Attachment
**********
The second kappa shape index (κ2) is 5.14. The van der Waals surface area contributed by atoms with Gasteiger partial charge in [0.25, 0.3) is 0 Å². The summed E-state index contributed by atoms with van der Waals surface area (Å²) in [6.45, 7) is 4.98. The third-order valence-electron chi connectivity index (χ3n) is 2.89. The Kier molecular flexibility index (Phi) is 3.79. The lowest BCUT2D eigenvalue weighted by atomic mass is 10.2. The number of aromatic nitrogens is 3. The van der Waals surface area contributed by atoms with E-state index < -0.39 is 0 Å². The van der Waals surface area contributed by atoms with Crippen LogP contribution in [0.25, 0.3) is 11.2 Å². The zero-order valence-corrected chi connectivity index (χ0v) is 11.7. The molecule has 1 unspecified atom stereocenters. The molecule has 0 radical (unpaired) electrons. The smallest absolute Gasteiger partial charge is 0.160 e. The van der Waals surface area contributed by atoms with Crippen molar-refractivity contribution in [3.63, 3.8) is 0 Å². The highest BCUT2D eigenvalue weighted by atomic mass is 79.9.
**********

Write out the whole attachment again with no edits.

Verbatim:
The second kappa shape index (κ2) is 5.14. The van der Waals surface area contributed by atoms with Gasteiger partial charge in [0.25, 0.3) is 0 Å². The summed E-state index contributed by atoms with van der Waals surface area (Å²) in [6.45, 7) is 4.98. The third-order valence-electron chi connectivity index (χ3n) is 2.89. The Kier molecular flexibility index (Phi) is 3.79. The lowest BCUT2D eigenvalue weighted by atomic mass is 10.2. The number of aromatic nitrogens is 3. The van der Waals surface area contributed by atoms with E-state index < -0.39 is 0 Å². The van der Waals surface area contributed by atoms with Crippen LogP contribution in [0.25, 0.3) is 11.2 Å². The zero-order valence-corrected chi connectivity index (χ0v) is 11.7. The molecule has 1 unspecified atom stereocenters. The molecule has 0 radical (unpaired) electrons. The smallest absolute Gasteiger partial charge is 0.160 e. The van der Waals surface area contributed by atoms with Crippen molar-refractivity contribution in [3.63, 3.8) is 0 Å². The highest BCUT2D eigenvalue weighted by atomic mass is 79.9.